the Elder

1525 - 1569


Peasants, Fools and Demons


Renaissance Art Map
Pieter Bruegel the Elder  Peasants, Fools and Demons
    A Brief Life in Dangerous Times
    Antwerp: a Booming City
    The Holy Family in the Snow
    Exploring the World
    Demons in Our Midst
    Village Life
    Nature as Man's Environment
    Not only Peasants
    Pieter the Droll?
    Life and Work






The Holy Family in the Snow



Christ in Limbo
c. 1562
It was not the belief in Jesus Christ that Bruegel was criticizing in his pictures, but rather the Catholic Church.

For centuries past, churches and monasteries had been among the most important clients commissioning art. The Reformation put an end to this tradition, the Protestants considering the rich pictorial ornamentation of Catholic buildings to be symptoms of secularization, or even of a forbidden display of magnificence and power. Theological objections were also raised, albeit not by Luther but by Calvin. Maintaining that "every pictorial representation of God contradicts His nature", he stated that "it is sinful to give God visible form; to create graven images is to completely break away from the true God."
Bruegel worked with others on an altar in his early years, in 1550/51; we know this from documents, although the altar itself is lost. As far as can be ascertained, not one of his paintings was executed for a church. One reason for this may be seen in the political and religious situation at the time, Lutheran and Reformed Church communities being uninterested in such works and Catholics holding back - in those cases where they had actually been able to keep their buildings. Another reason was Bruegel's style, which was such as to exclude him from consideration by Catholics. The strategy of the Counter-Reformation, as formulated at the Council of Trent in 1545-63, required artists to portray saints in a way which emphasized their sainthood and clearly distinguished them from other mortals. Bruegel did the very opposite.
This is even true of a work which at first appears to correspond to Catholic requirements: The Adoration of the Kings (1564). Mary is depicted sitting in the centre of the picture, holding the Christ child on her lap. Her face is as beautiful as that of a young girl, quite capable of fulfilling the traditional Madonna ideal. One of her eyes is hidden, however; her posture is bowed; and the Christ child seems to be pulling back in fear. Furthermore, the face of the left-hand king - one of the saints after all - has very earthly features, while the brightly coloured robe of the right-hand king renders its wearer more prominent than Mary. The final straw - in the eyes of Counter-Reformation severity -is the depiction of Joseph: instead of giving himself over completely to the holy event, he is leaning towards an unknown person so that the latter may whisper something in his ear. One could reply that it is precisely through this act of whispering that respect is shown the Adoration. It is too human an act, however; it distracts the observer, and would undoubtedly have fallen victim to the religious censorship of art.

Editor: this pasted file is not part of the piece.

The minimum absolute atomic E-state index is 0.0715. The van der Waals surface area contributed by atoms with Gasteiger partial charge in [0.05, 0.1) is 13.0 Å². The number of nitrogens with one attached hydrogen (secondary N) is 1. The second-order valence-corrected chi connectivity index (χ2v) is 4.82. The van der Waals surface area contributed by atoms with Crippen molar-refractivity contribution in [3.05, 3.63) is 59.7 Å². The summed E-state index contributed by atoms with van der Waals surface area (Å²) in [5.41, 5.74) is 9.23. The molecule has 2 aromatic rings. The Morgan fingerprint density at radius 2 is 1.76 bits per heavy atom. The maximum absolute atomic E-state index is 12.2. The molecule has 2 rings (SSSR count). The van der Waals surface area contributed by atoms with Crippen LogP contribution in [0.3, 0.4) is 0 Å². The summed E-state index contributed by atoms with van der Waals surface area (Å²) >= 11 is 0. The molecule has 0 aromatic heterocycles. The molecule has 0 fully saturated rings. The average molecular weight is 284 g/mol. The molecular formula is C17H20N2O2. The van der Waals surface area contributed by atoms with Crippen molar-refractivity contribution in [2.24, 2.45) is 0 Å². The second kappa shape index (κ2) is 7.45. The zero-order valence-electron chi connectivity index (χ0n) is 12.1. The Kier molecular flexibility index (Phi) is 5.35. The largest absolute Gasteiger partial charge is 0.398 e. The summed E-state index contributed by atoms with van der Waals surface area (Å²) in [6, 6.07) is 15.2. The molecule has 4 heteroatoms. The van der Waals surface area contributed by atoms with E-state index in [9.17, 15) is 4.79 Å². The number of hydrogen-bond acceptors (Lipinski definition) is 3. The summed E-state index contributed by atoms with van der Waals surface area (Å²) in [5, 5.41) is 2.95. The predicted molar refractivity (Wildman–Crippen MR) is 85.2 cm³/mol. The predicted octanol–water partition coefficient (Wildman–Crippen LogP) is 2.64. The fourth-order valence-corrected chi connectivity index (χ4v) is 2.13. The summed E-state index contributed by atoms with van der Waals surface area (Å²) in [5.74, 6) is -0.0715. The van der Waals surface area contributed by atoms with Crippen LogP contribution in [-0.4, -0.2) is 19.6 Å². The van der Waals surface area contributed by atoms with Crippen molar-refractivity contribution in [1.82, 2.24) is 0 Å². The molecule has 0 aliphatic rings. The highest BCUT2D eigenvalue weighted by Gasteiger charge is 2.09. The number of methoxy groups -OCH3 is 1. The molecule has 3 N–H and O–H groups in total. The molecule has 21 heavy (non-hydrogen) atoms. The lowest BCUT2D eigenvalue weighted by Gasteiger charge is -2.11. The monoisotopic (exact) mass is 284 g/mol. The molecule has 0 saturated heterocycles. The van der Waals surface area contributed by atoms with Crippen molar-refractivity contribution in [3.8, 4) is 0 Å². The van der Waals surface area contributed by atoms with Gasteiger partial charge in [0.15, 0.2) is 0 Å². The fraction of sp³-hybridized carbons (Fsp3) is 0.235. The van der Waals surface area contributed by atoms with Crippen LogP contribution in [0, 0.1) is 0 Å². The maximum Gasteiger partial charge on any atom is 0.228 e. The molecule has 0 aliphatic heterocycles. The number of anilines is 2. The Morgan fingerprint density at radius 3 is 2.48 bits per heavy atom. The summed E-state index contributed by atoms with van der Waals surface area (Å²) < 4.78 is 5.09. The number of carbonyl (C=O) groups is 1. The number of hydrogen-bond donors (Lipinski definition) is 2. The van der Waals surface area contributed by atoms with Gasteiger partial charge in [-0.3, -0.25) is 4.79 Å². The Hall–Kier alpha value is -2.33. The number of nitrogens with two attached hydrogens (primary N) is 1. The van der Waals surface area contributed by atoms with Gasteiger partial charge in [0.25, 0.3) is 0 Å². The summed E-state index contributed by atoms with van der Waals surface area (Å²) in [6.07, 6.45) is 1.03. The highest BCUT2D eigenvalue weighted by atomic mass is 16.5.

Bruegel painted the Adoration of the Christ child by the Three Kings or Magi three times; none of the works reveals the splendour and idealization considered appropriate in Catholic circles. The earliest painting, The Adoration of the Kings (between 1556 and 1562), which is in a poor state of preservation, is characterized by a large crowd of Netherlands and Middle Eastern people, the last, The Adoration of the Kings in the Snow (1567), by a natural event, namely by falling snow. This last version is also the boldest, the religious scene almost disappearing, integrated like some everyday occurrence into the life of a wintertime village.



The Adoration of the Kings

Bruegel depicts the Adoration as it could have been staged in a Passion play. It was admissible within the context of such plays that someone whisper something in Joseph's earnot, however, in the case of pictures, according to the guidelines laid down by the Counter-Reformation.



The Adoration of the Kings (detail)



The Adoration of the Kings
between 1556 and 1562

Unlike the other two depictions of the Adoration, this work was painted
not on wood but on canvas, and is in poor condition. It is the earliest of
the surviving Adorations. Bruegel has surrounded the central event with a
large crowd of people, dressed partly in Netherlands dress, partly in
oriental fashion.



The Adoration of the Kings in the Snow

Bruegel has shifted the Adoration from the centre to the left-hand edge of the picture, depicting it rather indistinctly behind a curtain of snow. The work is characterized not by the religious motif but by a natural event and the life of the people in a village in wintertime. It is possible that we have here the first painting in the history of European art to depict falling snow.



Landscape with the flight into Egypt

As is the case with many of his paintings, Bruegel has treated the biblical motif here as if it were merely of minor importance.




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